Security has been a scarce commodity in Afghanistan for some time, but the Taliban’s recent spate of attacks intended to disrupt the April 5 elections – and the promise of more to come – have amplified the sense of insecurity. Assaults targeting international observers and the election commission itself have left open questions regarding the legitimacy and the security of Saturday’s vote. In an attempt to calm nerves and promise a safe day at the polls, the Interior Ministry, coupled with Afghan Special Forces, planned a press conference on Thursday to answer security questions. But things did not go as planned; after Wednesday’s deadly attack on the MOI’s compound within central Kabul’s heavily guarded “steel belt”, it started to seem that the Taliban can strike at will. So can the security apparatus improve confidence?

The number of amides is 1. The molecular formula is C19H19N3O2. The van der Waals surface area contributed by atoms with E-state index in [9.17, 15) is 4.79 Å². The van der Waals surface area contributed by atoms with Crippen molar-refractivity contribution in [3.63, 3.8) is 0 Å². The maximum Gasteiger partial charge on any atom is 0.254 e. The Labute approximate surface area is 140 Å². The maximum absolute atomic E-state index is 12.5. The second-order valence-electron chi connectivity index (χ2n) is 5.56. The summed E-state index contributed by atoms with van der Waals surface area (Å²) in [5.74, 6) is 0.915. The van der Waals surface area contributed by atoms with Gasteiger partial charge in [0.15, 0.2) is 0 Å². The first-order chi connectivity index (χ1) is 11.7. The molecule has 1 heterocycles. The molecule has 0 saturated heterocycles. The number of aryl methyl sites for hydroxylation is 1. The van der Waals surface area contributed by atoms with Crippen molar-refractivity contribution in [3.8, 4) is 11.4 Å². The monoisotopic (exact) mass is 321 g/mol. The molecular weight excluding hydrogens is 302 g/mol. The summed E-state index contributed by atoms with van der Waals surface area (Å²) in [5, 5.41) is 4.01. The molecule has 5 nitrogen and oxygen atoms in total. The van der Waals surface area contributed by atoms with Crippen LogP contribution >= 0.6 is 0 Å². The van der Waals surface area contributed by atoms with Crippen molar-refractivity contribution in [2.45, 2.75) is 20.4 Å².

Members of the Interior Ministry didn’t attend the press conference, so different branches of the Special Forces were left to attempt to quell concerns from the population.
In response to a question on election security, Mohammed Zaher Azimi, spokesperson for the Ministry of Defence told Al Jazeera that the threat to Afghanistan comes from “known circles outside the country”.
As long as that threat exists, “the innocent people of Afghanistan…will continue to have such worries, as will we,” said Azimi, who dismissed the attacks, such as the one on the Serena Hotel on March 20, as an “embarrassing” act by the Taliban, “not one of bravery and strength”.
“If only they’d fight us face to face,” he said.